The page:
HOW TO FREEZE THIS RECIPE

These cookies can be frozen for up to three months. Place in the freezer in an airtight container.

Frequently Asked Questions about Norwegian Christmas Cookies

HOW TO MAKE THIS RECIPE HEALTHIER?

It is hard to make this recipe healthier, however you can use an unsalted butter if you are on a low sodium diet.

CAN I SUBSTITUTE DIFFERENT FLAVORS?

Yes, try almond extract in these kinds of cookies is really delicious. For an anise flavor like a pizzelle add a little anisette.

CAN THIS RECIPE BE DOUBLED OR HALVED?

Of course, you can make as many of these cookies as you like.

HOW LONG WILL THE DOUGH LAST?

This is one of the types of cookie dough that can be make up to four days in advance and keep in an airtight container in the refrigerator.

A stack of the Norwegian Christmas Cookies (Brune Pinner).

Expert Tips for Making This Recipe

  • Spices: You can add ginger, nutmeg or other spices to the scandinavian cookies.
  • Nuts: Pistachios, hazelnuts or walnuts can also be great to top these types of cookies.
  • Variation tip: Top with colored sugar, candy or powdered sugar if you like.
  • Shapes: Feel free to cut these cookies into shapes such as a Christmas tree, wreath or diamond-shaped. Or scoop with a cookie scoop.
  • Alternate Ingredient: Almond Extract or other flavoring can replace the vanilla extract in this recipe.

What to Serve with Norwegian Christmas Cookies (Brune Pinner)

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Norwegian Christmas Cookies (Brune Pinner) decorated for gift giving.
4.13 from 8 votes

Norwegian Christmas Cookies

Yield: 30 cookies
Prep: 10 minutes
Cook: 10 minutes
Total: 20 minutes
These easy Norwegian Christmas Cookies are a crispy, cinnamon cookie, known as Brune Pinner.  Which translates into brown sticks. But do not let the name fool you they are like a delicious flavored butter cookie that everyone will love.They are a delicious Scandinavian treat.
Print Recipe Pin Recipe Rate Recipe

Ingredients

  • 14 tablespoons unsalted butter, room temperature
  • 1/2 cup white sugar
  • 1/2 cup brown sugar
  • 1 egg
  • 1 tablespoon molasses
  • 2 teaspoons vanilla
  • 2 1/2 cups flour
  • 1 teaspoon baking soda
  • 1 teaspoon cinnamon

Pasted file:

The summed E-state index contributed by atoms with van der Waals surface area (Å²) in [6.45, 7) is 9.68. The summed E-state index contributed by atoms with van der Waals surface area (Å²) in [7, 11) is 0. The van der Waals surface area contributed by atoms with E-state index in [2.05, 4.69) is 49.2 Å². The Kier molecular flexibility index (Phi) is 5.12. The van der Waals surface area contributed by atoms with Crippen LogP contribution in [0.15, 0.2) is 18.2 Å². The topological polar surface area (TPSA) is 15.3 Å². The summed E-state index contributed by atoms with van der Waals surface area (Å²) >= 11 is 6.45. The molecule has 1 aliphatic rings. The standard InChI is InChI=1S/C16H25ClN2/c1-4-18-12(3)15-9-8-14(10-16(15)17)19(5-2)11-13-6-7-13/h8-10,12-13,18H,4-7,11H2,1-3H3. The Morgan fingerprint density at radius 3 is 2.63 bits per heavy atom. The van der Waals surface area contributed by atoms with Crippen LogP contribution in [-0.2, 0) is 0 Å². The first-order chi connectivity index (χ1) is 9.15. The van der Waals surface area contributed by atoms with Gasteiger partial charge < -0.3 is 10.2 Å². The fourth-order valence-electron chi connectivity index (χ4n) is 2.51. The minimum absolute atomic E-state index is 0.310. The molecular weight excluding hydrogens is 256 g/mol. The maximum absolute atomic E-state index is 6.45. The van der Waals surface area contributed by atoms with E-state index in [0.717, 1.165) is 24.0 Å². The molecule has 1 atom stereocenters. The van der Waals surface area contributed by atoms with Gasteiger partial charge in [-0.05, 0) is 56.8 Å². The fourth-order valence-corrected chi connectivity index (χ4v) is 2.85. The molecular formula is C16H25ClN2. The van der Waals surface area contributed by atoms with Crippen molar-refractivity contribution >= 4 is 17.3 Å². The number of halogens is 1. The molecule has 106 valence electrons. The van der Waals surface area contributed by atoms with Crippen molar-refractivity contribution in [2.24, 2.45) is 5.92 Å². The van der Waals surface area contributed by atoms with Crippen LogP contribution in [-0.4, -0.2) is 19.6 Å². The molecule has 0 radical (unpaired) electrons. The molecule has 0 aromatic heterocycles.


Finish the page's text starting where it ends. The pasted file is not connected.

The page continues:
• 1 cup sanding sugar
  • 1 cup chopped almonds

Instructions

  • Preheat oven to 350 degrees.
  • In an electric mixer, cream together butter, white sugar and brown sugar until fluffy.
  • Separate egg, reserving the egg white. Add egg yolk, molasses and vanilla to the butter mixture and mix until combined.
  • In a separate bowl, sift together flour, baking soda and cinnamon.
  • Add dry ingredients into wet ingredients and mix until fully combined.
  • Divide the dough into 6 even portions.
  • Roll each portion into a log about 6-7 inches long and about 1/2 inch in diameter.
  • Place 2 logs on a cookie sheet and flatten each to about 1/4 inch thickness. The cookies will spread when baking so leave plenty of room between them.
  • Repeat with remaining dough.
  • Whip egg white in a small bowl until broken up.
  • Brush egg whites on to top of cookies.
  • Sprinkle sanding sugar and chopped almonds on top.
  • Bake for 10-12 minutes; cookies will spread out.
  • Cook for 3-4 minutes; using a sharp knife, slice diagonally in 1/2 inch strips. Allow to cool completely.

Video

Expert Tips

  • Spices: You can add ginger, nutmeg or other spices to the scandinavian cookies.
  • Nuts: Pistachios, hazelnuts or walnuts can also be great to top these types of cookies.
  • Variation tip: Top with colored sugar, candy or powdered sugar if you like.
  • Shapes: Feel free to cut these cookies into shapes such as a Christmas tree or diamond-shaped. Or scoop with a cookie scoop.
  • Alternate Ingredient: Almond Extract or other flavoring can replace the vanilla extract in this recipe.